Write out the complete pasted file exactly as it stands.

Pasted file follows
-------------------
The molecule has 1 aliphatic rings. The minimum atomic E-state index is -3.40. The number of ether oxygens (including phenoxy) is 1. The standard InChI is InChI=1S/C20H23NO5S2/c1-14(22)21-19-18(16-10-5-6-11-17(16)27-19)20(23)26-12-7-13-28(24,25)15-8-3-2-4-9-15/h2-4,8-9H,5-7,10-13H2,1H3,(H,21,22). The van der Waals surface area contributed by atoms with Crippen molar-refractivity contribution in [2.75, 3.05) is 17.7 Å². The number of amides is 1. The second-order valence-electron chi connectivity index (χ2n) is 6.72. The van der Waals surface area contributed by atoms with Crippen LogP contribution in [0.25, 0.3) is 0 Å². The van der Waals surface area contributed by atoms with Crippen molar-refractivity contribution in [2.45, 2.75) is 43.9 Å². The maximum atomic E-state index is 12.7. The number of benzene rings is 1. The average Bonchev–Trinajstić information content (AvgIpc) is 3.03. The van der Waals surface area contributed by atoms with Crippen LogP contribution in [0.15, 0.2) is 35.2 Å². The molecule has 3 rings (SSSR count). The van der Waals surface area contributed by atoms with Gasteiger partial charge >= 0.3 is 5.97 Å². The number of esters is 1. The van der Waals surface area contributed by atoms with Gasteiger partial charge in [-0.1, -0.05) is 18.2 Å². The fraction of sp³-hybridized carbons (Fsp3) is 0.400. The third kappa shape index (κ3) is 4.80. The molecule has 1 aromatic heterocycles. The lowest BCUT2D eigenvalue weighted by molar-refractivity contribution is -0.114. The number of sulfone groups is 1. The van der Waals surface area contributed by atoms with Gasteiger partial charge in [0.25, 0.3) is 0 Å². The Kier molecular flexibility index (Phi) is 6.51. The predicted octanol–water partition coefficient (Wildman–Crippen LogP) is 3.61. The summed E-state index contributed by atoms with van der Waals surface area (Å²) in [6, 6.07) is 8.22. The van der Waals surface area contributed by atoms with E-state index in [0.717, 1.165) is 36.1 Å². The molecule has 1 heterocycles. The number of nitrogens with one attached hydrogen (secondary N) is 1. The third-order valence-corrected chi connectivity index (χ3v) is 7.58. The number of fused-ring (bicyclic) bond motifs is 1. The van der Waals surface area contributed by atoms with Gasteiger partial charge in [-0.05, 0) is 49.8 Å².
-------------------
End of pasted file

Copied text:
The molecule has 1 aliphatic rings. The minimum atomic E-state index is -3.40. The number of ether oxygens (including phenoxy) is 1. The standard InChI is InChI=1S/C20H23NO5S2/c1-14(22)21-19-18(16-10-5-6-11-17(16)27-19)20(23)26-12-7-13-28(24,25)15-8-3-2-4-9-15/h2-4,8-9H,5-7,10-13H2,1H3,(H,21,22). The van der Waals surface area contributed by atoms with Crippen molar-refractivity contribution in [2.75, 3.05) is 17.7 Å². The number of amides is 1. The second-order valence-electron chi connectivity index (χ2n) is 6.72. The van der Waals surface area contributed by atoms with Crippen LogP contribution in [0.25, 0.3) is 0 Å². The van der Waals surface area contributed by atoms with Crippen molar-refractivity contribution in [2.45, 2.75) is 43.9 Å². The maximum atomic E-state index is 12.7. The number of benzene rings is 1. The average Bonchev–Trinajstić information content (AvgIpc) is 3.03. The van der Waals surface area contributed by atoms with Crippen LogP contribution in [0.15, 0.2) is 35.2 Å². The molecule has 3 rings (SSSR count). The van der Waals surface area contributed by atoms with Gasteiger partial charge >= 0.3 is 5.97 Å². The number of esters is 1. The van der Waals surface area contributed by atoms with Gasteiger partial charge in [-0.1, -0.05) is 18.2 Å². The fraction of sp³-hybridized carbons (Fsp3) is 0.400. The third kappa shape index (κ3) is 4.80. The molecule has 1 aromatic heterocycles. The lowest BCUT2D eigenvalue weighted by molar-refractivity contribution is -0.114. The number of sulfone groups is 1. The van der Waals surface area contributed by atoms with Gasteiger partial charge in [0.25, 0.3) is 0 Å². The Kier molecular flexibility index (Phi) is 6.51. The predicted octanol–water partition coefficient (Wildman–Crippen LogP) is 3.61. The summed E-state index contributed by atoms with van der Waals surface area (Å²) in [6, 6.07) is 8.22. The van der Waals surface area contributed by atoms with E-state index in [0.717, 1.165) is 36.1 Å². The molecule has 1 heterocycles. The number of nitrogens with one attached hydrogen (secondary N) is 1. The third-order valence-corrected chi connectivity index (χ3v) is 7.58. The number of fused-ring (bicyclic) bond motifs is 1. The van der Waals surface area contributed by atoms with Gasteiger partial charge in [-0.05, 0) is 49.8 Å².